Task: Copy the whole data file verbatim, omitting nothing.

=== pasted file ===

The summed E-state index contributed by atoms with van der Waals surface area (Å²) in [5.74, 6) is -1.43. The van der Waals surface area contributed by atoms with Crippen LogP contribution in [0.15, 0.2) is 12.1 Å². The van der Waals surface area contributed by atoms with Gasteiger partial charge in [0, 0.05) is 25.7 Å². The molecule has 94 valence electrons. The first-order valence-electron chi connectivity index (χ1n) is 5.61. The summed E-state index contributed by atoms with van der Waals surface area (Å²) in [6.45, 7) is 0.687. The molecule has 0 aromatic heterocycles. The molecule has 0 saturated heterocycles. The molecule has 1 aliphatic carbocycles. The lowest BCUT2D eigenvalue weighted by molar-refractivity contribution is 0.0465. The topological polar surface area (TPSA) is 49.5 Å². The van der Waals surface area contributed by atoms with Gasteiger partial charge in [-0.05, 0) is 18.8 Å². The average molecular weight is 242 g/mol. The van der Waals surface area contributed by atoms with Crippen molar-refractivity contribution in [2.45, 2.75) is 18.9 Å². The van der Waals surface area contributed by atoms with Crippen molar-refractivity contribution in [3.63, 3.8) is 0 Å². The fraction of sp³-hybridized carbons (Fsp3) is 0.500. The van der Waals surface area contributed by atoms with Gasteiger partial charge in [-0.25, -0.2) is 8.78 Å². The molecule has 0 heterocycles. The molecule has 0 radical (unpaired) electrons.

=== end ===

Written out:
The summed E-state index contributed by atoms with van der Waals surface area (Å²) in [5.74, 6) is -1.43. The van der Waals surface area contributed by atoms with Crippen LogP contribution in [0.15, 0.2) is 12.1 Å². The van der Waals surface area contributed by atoms with Gasteiger partial charge in [0, 0.05) is 25.7 Å². The molecule has 94 valence electrons. The first-order valence-electron chi connectivity index (χ1n) is 5.61. The summed E-state index contributed by atoms with van der Waals surface area (Å²) in [6.45, 7) is 0.687. The molecule has 0 aromatic heterocycles. The molecule has 0 saturated heterocycles. The molecule has 1 aliphatic carbocycles. The lowest BCUT2D eigenvalue weighted by molar-refractivity contribution is 0.0465. The topological polar surface area (TPSA) is 49.5 Å². The van der Waals surface area contributed by atoms with Gasteiger partial charge in [-0.05, 0) is 18.8 Å². The average molecular weight is 242 g/mol. The van der Waals surface area contributed by atoms with Crippen molar-refractivity contribution in [2.45, 2.75) is 18.9 Å². The van der Waals surface area contributed by atoms with Crippen molar-refractivity contribution in [3.63, 3.8) is 0 Å². The fraction of sp³-hybridized carbons (Fsp3) is 0.500. The van der Waals surface area contributed by atoms with Gasteiger partial charge in [-0.25, -0.2) is 8.78 Å². The molecule has 0 heterocycles. The molecule has 0 radical (unpaired) electrons.